The Forger is heist pic meets Family Guy. OK, so I lied a bit there, but definitely JT doing his deep-and-meaningful trying-to-be-a-good-dad-against-the-odds turn while forging a Monet to be swapped in a robbery.
Oh, the brooding Travolta‘s Raymond J Cutter, he of the annoying pointy micro-beard, is fresh out of prison and on parole by the way, a judge having been bought off. This does not make him especially happy, but judging by the way his features appear to have been sculpted from granite the only sensible conclusion is that much is going on inside that we cannot read.
And just so you know, his son, Will, has stage 4 cancer of the brain – though you’d scarcely know he was in any discomfort judging by appearances, and certainly hasn’t had chemo. I know about cancers so these things matter to me. Audiences do have a remarkable attention for detail, so get the little things wrong and the impact is greatly reduced in the form of reduced concentration. My attention wandered several times, which in a would-be crime thriller is a crime.
Least believable of all is how they are all playing happily families on a remote beach somewhere at the end, with no sign of hospital beds, morphine drips or priests to read the last rites. Has the stage 4 cancer (which must by this stage have metastasised elsewhere in Will’s body) withered away to nothing? Whatever, it is too late by then.
So what I’m saying is that this film requires the audience to suspend disbelief a lot, and more frequently than even your average heist pic, but then the anti-hero’s relationship with his son is way more important to the plot than the heist, which is why I’ve classified it as drama rather than action or thriller.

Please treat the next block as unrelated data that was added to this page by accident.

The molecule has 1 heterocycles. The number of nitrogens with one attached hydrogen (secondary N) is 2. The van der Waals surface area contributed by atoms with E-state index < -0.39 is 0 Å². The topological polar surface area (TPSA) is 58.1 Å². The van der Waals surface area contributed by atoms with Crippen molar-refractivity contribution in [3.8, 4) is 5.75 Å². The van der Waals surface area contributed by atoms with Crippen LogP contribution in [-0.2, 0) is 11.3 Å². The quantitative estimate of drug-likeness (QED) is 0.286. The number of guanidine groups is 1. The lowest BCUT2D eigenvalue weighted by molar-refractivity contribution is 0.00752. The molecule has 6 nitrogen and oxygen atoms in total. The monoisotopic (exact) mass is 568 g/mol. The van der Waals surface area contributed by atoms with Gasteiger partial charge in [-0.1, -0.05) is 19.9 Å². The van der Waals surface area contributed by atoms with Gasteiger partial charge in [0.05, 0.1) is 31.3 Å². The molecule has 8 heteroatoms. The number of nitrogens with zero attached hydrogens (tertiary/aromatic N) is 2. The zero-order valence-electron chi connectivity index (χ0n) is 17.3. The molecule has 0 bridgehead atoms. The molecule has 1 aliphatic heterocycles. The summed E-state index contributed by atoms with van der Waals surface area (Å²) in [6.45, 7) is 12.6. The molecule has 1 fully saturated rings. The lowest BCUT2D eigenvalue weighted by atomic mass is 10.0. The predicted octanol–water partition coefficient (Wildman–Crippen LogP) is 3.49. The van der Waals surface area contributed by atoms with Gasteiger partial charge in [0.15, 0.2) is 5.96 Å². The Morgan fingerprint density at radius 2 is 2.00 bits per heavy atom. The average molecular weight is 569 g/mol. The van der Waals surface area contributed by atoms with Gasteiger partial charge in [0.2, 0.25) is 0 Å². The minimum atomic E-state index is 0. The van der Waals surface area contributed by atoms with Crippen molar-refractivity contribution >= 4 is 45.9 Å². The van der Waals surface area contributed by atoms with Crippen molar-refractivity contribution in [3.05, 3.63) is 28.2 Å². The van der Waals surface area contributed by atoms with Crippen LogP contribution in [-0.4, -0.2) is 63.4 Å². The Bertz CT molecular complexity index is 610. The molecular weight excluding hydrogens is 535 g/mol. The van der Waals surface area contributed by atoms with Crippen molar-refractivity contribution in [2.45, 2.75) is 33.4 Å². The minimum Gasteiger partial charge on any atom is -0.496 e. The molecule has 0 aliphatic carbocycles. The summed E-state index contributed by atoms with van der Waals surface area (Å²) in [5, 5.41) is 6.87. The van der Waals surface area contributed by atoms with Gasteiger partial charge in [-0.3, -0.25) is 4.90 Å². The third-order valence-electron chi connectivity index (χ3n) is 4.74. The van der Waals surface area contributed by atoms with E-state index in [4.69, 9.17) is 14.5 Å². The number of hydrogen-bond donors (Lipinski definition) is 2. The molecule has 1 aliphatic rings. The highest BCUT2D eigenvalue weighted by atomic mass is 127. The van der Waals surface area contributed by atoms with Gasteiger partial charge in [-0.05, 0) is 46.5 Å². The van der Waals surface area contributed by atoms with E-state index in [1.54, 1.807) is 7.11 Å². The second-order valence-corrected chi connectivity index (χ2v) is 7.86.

Tell the truth, there’s not that much action and not that many thrills to warrant a reclassification, other than the odd punch-up and a curtailed heist scene. Perhaps John should break out into a Saturday Night Fever-style dance scene to enliven the plot, or at least send himself up à la Pulp Fiction?
So overall the generally statuesque Travolta does not especially appeal, and Tye Sheridan as son Will does not do a lot more – except inexplicably join in the heist at the end. Given Raymond’s ethics and desire to avoid breaking the terms of his parole (he fails at that, in case you were wondering, but still does enough to stay out of jail by double-crossing the real villains), you’d think he would probably not accede to that last wish.
Let me tell you what I like best about The Forger: Christopher Plummer who can still turn a trick in spite of his advancing years (87 of them to date), just as he did in the wonderful Beginners. In fact, Plummer is enjoying a glorious twilight to a remarkable career, one worthy of celebrating. His gramps (aka Joseph Cutter) is by turn cutesy and snarling, certainly the most watchable character on display.
Secondly, Jennifer Ehle as the estranged and flakey mother Kim, whom Will insists he wants to meet before he dies. It seems yonks since I saw Ehle in anything, though a quick flick through her career tells me she has been working steadily in film and television, albeit mostly in things I did not see or which were otherwise unremarkable. A shame, since Ehle is one of a select band of actresses that can bring an extra dimension to any character. Now well into her 40s, she has not lost the ability to convey multiple conflicting emotions and should by rights be playing leading roles.
So in conclusion, this is an underwhelming movie that probably merits 4.5 out of 10 on the Millward scale, even if a few of the touches are quite nice. It does make me wonder what would have happened had, say, Christopher Nolan or David Fincher been directing rather than the slightly pedestrian Philip Martin?